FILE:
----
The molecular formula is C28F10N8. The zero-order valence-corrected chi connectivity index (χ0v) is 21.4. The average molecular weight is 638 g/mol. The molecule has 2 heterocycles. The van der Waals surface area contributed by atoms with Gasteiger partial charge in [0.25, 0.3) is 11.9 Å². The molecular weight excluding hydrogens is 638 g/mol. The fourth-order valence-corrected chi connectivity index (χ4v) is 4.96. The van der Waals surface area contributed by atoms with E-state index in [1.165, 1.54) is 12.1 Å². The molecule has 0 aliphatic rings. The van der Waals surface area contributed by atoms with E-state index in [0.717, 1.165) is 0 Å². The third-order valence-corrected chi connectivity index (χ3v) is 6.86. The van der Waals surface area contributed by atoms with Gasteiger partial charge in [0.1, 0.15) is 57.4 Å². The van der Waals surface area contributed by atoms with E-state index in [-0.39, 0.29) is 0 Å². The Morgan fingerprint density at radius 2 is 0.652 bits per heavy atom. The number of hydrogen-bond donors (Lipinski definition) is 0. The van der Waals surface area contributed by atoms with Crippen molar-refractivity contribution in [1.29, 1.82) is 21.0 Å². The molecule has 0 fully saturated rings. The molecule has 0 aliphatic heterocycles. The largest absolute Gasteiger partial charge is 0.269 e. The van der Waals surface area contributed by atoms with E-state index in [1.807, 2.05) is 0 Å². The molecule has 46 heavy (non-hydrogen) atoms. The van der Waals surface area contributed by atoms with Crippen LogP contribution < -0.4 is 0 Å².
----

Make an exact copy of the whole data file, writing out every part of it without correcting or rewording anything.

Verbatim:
The molecular formula is C28F10N8. The zero-order valence-corrected chi connectivity index (χ0v) is 21.4. The average molecular weight is 638 g/mol. The molecule has 2 heterocycles. The van der Waals surface area contributed by atoms with Gasteiger partial charge in [0.25, 0.3) is 11.9 Å². The molecular weight excluding hydrogens is 638 g/mol. The fourth-order valence-corrected chi connectivity index (χ4v) is 4.96. The van der Waals surface area contributed by atoms with E-state index in [1.165, 1.54) is 12.1 Å². The molecule has 0 aliphatic rings. The van der Waals surface area contributed by atoms with E-state index in [0.717, 1.165) is 0 Å². The third-order valence-corrected chi connectivity index (χ3v) is 6.86. The van der Waals surface area contributed by atoms with Gasteiger partial charge in [0.1, 0.15) is 57.4 Å². The van der Waals surface area contributed by atoms with E-state index in [-0.39, 0.29) is 0 Å². The Morgan fingerprint density at radius 2 is 0.652 bits per heavy atom. The number of hydrogen-bond donors (Lipinski definition) is 0. The van der Waals surface area contributed by atoms with Crippen molar-refractivity contribution in [1.29, 1.82) is 21.0 Å². The molecule has 0 fully saturated rings. The molecule has 0 aliphatic heterocycles. The largest absolute Gasteiger partial charge is 0.269 e. The van der Waals surface area contributed by atoms with E-state index in [1.807, 2.05) is 0 Å². The molecule has 46 heavy (non-hydrogen) atoms. The van der Waals surface area contributed by atoms with Crippen LogP contribution < -0.4 is 0 Å².